Martin Still delivers a lecture meant to show students how easy it is for anyone to find and validate their own planet, given the universal availability of transit data collected by the Kepler telescope (See: Exoplanet Detection: The Scientific Yield of Kepler). This allows any individual to contribute to the field of exoplanets, specifically in the ever-continuing search of a body that shares Earth’s stellar temperature, planet size, and orbit size.
Still describes the basic how-tos of detecting planets, in order to make the most efficient use of the available data. He introduces websites and tools that will provide those interested with guidelines, manuals, and software specific to the science of exoplanet detection. The audience learns to interpret and manage irregularities in the data, and the concepts of eclipsing binaries, aperture photometry, and point-spread function photometry. The secret lies in learning how to correct for glitches to extract high-quality light curves. Future missions associated to Kepler will provide new, exciting data spectrums to work with.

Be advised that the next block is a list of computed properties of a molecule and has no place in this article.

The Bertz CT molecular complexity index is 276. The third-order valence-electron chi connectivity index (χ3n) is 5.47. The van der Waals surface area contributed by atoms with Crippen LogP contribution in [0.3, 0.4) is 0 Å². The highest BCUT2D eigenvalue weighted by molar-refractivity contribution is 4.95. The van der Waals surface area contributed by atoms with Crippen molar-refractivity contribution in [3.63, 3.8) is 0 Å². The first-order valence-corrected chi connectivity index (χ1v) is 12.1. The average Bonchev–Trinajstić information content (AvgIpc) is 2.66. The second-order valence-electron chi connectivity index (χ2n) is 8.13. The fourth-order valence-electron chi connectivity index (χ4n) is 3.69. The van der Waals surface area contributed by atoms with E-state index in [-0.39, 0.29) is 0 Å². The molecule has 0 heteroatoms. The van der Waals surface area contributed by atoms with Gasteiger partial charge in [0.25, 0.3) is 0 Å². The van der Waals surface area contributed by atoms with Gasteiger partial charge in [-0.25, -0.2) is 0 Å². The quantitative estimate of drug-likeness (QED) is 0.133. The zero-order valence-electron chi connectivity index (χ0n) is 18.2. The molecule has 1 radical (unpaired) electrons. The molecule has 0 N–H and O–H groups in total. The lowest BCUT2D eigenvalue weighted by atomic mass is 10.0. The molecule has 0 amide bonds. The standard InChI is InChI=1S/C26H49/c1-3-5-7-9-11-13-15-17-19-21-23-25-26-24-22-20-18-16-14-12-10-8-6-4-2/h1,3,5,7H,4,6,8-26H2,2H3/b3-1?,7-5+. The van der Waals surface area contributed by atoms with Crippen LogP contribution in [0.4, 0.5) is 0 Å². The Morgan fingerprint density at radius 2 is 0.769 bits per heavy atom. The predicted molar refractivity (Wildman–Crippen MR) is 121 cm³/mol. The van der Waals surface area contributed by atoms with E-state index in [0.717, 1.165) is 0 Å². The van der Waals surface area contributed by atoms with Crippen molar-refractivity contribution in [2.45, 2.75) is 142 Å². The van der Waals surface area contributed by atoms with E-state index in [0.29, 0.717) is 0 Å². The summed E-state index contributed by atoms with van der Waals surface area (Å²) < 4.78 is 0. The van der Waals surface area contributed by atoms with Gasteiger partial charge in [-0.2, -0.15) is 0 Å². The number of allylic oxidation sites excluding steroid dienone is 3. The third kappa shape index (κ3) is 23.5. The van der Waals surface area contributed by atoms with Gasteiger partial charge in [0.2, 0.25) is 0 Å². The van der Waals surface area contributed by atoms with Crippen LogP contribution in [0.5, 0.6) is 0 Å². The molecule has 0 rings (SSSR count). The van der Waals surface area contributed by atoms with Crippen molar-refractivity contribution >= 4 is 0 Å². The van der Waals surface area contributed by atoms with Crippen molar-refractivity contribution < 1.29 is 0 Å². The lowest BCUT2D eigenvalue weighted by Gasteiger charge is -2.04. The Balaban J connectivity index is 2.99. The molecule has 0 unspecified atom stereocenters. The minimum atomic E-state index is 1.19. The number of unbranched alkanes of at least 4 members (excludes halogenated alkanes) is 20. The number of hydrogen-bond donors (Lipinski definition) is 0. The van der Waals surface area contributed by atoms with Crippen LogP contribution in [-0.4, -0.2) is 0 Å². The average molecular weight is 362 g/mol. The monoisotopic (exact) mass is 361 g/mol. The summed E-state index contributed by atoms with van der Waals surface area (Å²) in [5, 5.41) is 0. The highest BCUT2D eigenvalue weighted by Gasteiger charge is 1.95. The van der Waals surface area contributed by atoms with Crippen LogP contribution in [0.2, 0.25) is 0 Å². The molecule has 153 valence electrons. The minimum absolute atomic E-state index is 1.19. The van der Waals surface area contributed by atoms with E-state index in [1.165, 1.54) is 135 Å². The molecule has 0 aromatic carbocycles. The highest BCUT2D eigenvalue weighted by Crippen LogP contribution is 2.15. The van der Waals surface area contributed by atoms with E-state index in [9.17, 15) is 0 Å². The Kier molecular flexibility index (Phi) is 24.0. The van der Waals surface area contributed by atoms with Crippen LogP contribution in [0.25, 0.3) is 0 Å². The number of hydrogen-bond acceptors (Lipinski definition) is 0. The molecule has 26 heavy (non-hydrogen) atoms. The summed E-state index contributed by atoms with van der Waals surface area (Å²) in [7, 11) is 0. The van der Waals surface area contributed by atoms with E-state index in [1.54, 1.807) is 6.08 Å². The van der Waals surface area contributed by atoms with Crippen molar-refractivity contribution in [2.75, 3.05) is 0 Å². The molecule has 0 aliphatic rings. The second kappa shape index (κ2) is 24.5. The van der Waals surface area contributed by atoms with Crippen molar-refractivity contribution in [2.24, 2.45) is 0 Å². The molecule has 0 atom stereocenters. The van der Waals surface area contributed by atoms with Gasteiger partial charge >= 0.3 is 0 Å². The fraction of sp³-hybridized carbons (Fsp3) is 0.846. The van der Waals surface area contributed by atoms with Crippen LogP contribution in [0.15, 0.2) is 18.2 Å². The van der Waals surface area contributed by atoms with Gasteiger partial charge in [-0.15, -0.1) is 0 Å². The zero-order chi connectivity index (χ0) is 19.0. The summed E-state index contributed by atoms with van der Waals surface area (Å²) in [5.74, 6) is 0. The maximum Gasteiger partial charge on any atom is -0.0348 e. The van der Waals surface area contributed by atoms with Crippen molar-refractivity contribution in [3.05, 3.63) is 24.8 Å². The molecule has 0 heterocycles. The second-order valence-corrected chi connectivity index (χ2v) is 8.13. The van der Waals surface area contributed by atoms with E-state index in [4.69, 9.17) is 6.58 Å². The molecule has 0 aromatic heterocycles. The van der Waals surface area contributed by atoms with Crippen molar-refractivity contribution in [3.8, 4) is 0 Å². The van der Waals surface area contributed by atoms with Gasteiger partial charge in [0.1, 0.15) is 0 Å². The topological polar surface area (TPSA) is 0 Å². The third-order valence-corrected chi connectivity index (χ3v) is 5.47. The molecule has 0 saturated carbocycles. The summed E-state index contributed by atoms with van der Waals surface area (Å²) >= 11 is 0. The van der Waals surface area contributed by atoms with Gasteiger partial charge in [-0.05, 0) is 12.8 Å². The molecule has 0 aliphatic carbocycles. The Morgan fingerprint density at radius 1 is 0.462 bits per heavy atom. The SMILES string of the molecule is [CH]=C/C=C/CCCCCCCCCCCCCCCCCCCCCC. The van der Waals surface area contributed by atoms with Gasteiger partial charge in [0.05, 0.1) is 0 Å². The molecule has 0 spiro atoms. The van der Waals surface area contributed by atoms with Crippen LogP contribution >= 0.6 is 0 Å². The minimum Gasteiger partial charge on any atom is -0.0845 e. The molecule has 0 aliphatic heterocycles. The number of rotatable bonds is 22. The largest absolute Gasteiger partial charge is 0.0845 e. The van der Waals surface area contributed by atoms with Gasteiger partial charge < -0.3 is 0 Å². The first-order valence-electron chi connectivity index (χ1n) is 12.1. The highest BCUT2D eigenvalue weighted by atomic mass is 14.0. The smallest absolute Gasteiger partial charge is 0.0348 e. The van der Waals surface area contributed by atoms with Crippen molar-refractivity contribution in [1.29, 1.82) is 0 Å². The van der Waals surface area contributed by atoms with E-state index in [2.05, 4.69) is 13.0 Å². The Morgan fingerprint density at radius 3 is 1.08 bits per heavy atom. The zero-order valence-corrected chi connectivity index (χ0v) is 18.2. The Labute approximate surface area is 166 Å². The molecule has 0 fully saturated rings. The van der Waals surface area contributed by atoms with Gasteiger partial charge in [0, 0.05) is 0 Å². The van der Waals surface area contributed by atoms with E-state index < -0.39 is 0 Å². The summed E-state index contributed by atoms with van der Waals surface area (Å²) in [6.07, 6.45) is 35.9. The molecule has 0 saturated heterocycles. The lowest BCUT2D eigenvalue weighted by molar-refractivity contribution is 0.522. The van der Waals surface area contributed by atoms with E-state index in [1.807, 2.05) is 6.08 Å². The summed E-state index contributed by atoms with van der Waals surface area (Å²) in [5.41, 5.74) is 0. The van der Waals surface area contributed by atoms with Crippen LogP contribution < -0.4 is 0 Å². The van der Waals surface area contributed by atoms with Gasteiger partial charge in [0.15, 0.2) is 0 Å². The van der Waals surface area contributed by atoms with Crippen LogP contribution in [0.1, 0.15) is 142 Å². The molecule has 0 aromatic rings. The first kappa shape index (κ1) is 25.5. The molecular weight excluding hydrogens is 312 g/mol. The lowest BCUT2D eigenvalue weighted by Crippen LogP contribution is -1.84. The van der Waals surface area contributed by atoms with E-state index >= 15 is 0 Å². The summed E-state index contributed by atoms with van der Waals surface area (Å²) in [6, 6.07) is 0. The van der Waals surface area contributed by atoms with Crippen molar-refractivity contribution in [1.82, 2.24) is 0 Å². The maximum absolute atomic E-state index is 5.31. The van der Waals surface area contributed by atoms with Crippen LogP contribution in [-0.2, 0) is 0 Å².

By the end of this presentation, the inspired user understands key the tips and starters to finding their own planet. Given these tools, the accessibility of this information allows anyone to participate in the search of an Earth twin.
16 de noviembre de 2011
02 de febrero de 2016
29 de mayo de 2007
Nuestra misión es la enseñanza y difusión de los principios éticos, jurídicos y económicos de una sociedad de personas libres y responsables.
Universidad Francisco Marroquín